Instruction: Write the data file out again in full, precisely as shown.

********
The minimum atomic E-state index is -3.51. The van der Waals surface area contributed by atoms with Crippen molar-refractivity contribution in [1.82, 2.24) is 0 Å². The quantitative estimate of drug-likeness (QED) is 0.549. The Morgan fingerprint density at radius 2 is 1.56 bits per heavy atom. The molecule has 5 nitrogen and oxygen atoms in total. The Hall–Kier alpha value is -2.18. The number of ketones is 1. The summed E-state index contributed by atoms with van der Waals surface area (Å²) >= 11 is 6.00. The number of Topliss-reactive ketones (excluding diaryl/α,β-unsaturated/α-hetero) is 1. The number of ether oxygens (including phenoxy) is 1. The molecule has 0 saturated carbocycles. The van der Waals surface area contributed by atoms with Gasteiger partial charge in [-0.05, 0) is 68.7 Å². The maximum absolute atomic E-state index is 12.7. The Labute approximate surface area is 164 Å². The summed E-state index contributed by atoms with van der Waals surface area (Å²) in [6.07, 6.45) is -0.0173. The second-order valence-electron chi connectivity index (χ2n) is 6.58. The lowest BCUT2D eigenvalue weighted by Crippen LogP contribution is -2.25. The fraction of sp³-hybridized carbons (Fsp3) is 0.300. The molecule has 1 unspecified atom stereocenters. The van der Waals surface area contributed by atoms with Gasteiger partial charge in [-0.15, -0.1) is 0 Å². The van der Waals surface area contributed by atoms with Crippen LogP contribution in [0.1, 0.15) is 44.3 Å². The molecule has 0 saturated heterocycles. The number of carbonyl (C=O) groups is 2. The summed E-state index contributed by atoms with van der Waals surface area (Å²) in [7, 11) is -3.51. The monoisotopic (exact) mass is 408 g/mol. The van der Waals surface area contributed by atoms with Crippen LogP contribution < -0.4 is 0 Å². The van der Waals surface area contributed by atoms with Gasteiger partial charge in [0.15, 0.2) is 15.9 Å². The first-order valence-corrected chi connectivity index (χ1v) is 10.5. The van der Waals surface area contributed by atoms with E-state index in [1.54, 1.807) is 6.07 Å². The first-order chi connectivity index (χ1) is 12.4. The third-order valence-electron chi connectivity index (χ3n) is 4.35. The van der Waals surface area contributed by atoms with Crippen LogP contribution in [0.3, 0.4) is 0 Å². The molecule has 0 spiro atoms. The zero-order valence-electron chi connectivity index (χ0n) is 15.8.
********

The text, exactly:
The minimum atomic E-state index is -3.51. The van der Waals surface area contributed by atoms with Crippen molar-refractivity contribution in [1.82, 2.24) is 0 Å². The quantitative estimate of drug-likeness (QED) is 0.549. The Morgan fingerprint density at radius 2 is 1.56 bits per heavy atom. The molecule has 5 nitrogen and oxygen atoms in total. The Hall–Kier alpha value is -2.18. The number of ketones is 1. The summed E-state index contributed by atoms with van der Waals surface area (Å²) >= 11 is 6.00. The number of Topliss-reactive ketones (excluding diaryl/α,β-unsaturated/α-hetero) is 1. The number of ether oxygens (including phenoxy) is 1. The molecule has 0 saturated carbocycles. The van der Waals surface area contributed by atoms with Gasteiger partial charge in [-0.05, 0) is 68.7 Å². The maximum absolute atomic E-state index is 12.7. The Labute approximate surface area is 164 Å². The summed E-state index contributed by atoms with van der Waals surface area (Å²) in [6.07, 6.45) is -0.0173. The second-order valence-electron chi connectivity index (χ2n) is 6.58. The lowest BCUT2D eigenvalue weighted by Crippen LogP contribution is -2.25. The fraction of sp³-hybridized carbons (Fsp3) is 0.300. The molecule has 1 unspecified atom stereocenters. The van der Waals surface area contributed by atoms with Gasteiger partial charge in [-0.15, -0.1) is 0 Å². The van der Waals surface area contributed by atoms with Crippen LogP contribution in [0.1, 0.15) is 44.3 Å². The molecule has 0 saturated heterocycles. The number of carbonyl (C=O) groups is 2. The summed E-state index contributed by atoms with van der Waals surface area (Å²) in [7, 11) is -3.51. The monoisotopic (exact) mass is 408 g/mol. The van der Waals surface area contributed by atoms with Crippen LogP contribution < -0.4 is 0 Å². The van der Waals surface area contributed by atoms with Gasteiger partial charge in [0.15, 0.2) is 15.9 Å². The first-order valence-corrected chi connectivity index (χ1v) is 10.5. The van der Waals surface area contributed by atoms with E-state index in [1.54, 1.807) is 6.07 Å². The first-order chi connectivity index (χ1) is 12.4. The third-order valence-electron chi connectivity index (χ3n) is 4.35. The van der Waals surface area contributed by atoms with Crippen LogP contribution in [0.3, 0.4) is 0 Å². The molecule has 0 spiro atoms. The zero-order valence-electron chi connectivity index (χ0n) is 15.8.